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Portrait of a Young Woman

Attributed to Giovanni Bellini (Venice, c.1430-1516) and circle
Late 15th / Early 16th century
24 x 19.5 cm (panel); 71 x 54 cm (framed)
Oil on panel
  • Private collection, Europe
  • Collection of Contessa Sola-Busca, Milan by 1909, inherited by Conti Sola-Cabiati, Milan in 1949
  • Sale by Auction, Christie’s, London, Sale 10389, Old Master & British paintings Evening Sale, 9 July 2015, lot 9, as ‘Circle of Giovanni Bellini’

Exhibition history

  • Venice, Palazzo Ducale, Giovanni Bellini, 12 June – 5 October 1949, no.58, as ‘Bellini’

Set in a highly ornate reproduction frame recalling the Venetian-inspired Sansovino frames, is this octagonal panel painting frontally representing an elegant girl attributed to Giovanni Bellini and his circle. This idealised representation is reflective of the Venetian emphasis on colour and the predilection towards poetic depictions of the beauty and pleasures of nature and humanity. Interestingly, infrared reflectography has revealed a highly worked up drawing of a young boy on the gessoed reverse, possibly indicating that this was originally intended as a double-sided portrait. Nonetheless ‘Portrait of a Young Woman’ seems to be more of an allegorical portrayal of chastity as symbolised by the pearls the girl is wearing. The crispness of execution of the eyes and the eyelashes recalls the work of Bellini and his circle.

Together with his father, Jacopo (c.1400-1470), and his brother, Gentile (c.1429-1507), Giovanni (c.1430-1516), the most acclaimed painter in the family, is considered to have created the Venetian school of the Renaissance. Bellini’s portraits are inspired by Northern examples and by the work of the most Flemish of his Italian contemporaries, Antonello da Messina (1430-1479) from whom he mastered the medium of oil paint, as seen here. He was quick to earn recognition for his devotional and mythological figures and atmospheric landscapes in soft golden light – a sensuous colouristic manner that was to characterise Venetian painting in the late 15th and 16th centuries. He had a long career, living to see his influence propagated by pupils, such as Giorgione (1478-1510) and Titian (1490-1576), who equalled and surpassed their master. Other followers include Girolamo Galizzi da Santacroce (c.1480/85-1556), Vittore Belliniano (active c.1525), Rocco Marconi (before 1490-1529), Andrea Previtali (c.1480-1528) and Bernardino Licinio (c.1489-1565).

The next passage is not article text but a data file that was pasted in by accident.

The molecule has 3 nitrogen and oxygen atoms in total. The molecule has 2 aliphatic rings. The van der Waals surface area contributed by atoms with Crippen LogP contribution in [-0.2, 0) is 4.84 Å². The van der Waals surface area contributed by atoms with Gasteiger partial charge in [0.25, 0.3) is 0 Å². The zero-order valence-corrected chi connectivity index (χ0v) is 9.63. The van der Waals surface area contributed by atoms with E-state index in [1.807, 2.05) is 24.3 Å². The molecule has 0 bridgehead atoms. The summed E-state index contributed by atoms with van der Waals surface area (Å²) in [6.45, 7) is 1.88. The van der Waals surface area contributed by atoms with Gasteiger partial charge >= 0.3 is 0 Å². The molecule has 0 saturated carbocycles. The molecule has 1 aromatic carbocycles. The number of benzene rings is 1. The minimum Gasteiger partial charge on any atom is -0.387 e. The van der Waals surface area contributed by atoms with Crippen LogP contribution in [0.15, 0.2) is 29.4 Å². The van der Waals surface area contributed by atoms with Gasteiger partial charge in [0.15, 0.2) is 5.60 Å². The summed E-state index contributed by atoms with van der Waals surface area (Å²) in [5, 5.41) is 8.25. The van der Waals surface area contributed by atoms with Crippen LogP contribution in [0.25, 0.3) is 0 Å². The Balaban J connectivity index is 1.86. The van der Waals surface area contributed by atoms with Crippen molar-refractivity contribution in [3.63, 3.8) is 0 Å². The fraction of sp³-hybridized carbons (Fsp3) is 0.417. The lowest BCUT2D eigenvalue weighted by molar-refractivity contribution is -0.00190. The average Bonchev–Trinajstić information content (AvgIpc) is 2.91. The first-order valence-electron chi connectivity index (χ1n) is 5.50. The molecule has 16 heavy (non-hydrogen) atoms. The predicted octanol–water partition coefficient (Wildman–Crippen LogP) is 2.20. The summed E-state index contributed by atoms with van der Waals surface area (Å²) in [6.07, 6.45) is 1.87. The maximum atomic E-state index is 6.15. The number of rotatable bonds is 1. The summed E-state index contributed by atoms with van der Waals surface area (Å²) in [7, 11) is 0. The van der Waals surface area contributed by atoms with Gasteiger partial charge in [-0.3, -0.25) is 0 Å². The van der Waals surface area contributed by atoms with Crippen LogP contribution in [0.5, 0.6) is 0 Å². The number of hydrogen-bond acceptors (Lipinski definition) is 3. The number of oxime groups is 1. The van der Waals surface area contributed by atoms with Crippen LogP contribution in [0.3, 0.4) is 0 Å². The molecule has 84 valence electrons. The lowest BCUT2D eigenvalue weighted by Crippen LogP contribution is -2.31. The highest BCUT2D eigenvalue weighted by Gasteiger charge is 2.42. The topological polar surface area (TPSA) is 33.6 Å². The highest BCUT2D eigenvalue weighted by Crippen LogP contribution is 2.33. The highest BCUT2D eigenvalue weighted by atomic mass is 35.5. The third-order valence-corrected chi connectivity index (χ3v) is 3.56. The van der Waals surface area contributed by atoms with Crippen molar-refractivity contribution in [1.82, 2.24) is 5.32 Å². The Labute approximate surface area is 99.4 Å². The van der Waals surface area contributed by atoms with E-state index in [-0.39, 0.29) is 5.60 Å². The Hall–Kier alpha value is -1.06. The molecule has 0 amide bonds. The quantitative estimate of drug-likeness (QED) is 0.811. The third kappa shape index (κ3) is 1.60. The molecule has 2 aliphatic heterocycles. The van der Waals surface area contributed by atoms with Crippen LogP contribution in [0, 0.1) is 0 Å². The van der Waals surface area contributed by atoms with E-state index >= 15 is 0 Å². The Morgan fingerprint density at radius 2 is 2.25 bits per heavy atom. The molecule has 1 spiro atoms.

This panel has been attributed to Giovanni Bellini by the Italian art historian, Robero Longhi (1890-1970) and was exhibited at the Palazzo Ducale in Venice in 1949. Fritz Heinemman published it as ‘after Bellini’ (1962), while Luigi Colleti (1959) and Luigi Menegazzi (1981) point towards the hand of Cima da Conegliano (c.1459-c.1517), one of Bellini’s talented successors. It has also been attributed to Girolamo Santacroce by Mauro Lucco (1996), an attribution which finds the endorsement of Peter Humphrey. It is however safe to consider this panel painting as a work by the circle of Giovanni Bellini, possibly after a hypothetical lost prototype.

BROWN, David Alan, Giovanni Bellini: The Last Works, SKIRA, 2019

GRAVE, Johannes, Giovanni Bellini: The Art of Contemplation, Prestel Publishing, 2018 LUCCO, Mauro, Giovanni Bellini Catalogo Ragionato, ZeL Edizioni, 2020

WYLD, Martin, Analytical Report on Portrait of a Young Woman, Job No. 20151106, 2015, Tager Stonor Richardson, 2015

Audio Guide – Maltese

Audio Guide – English

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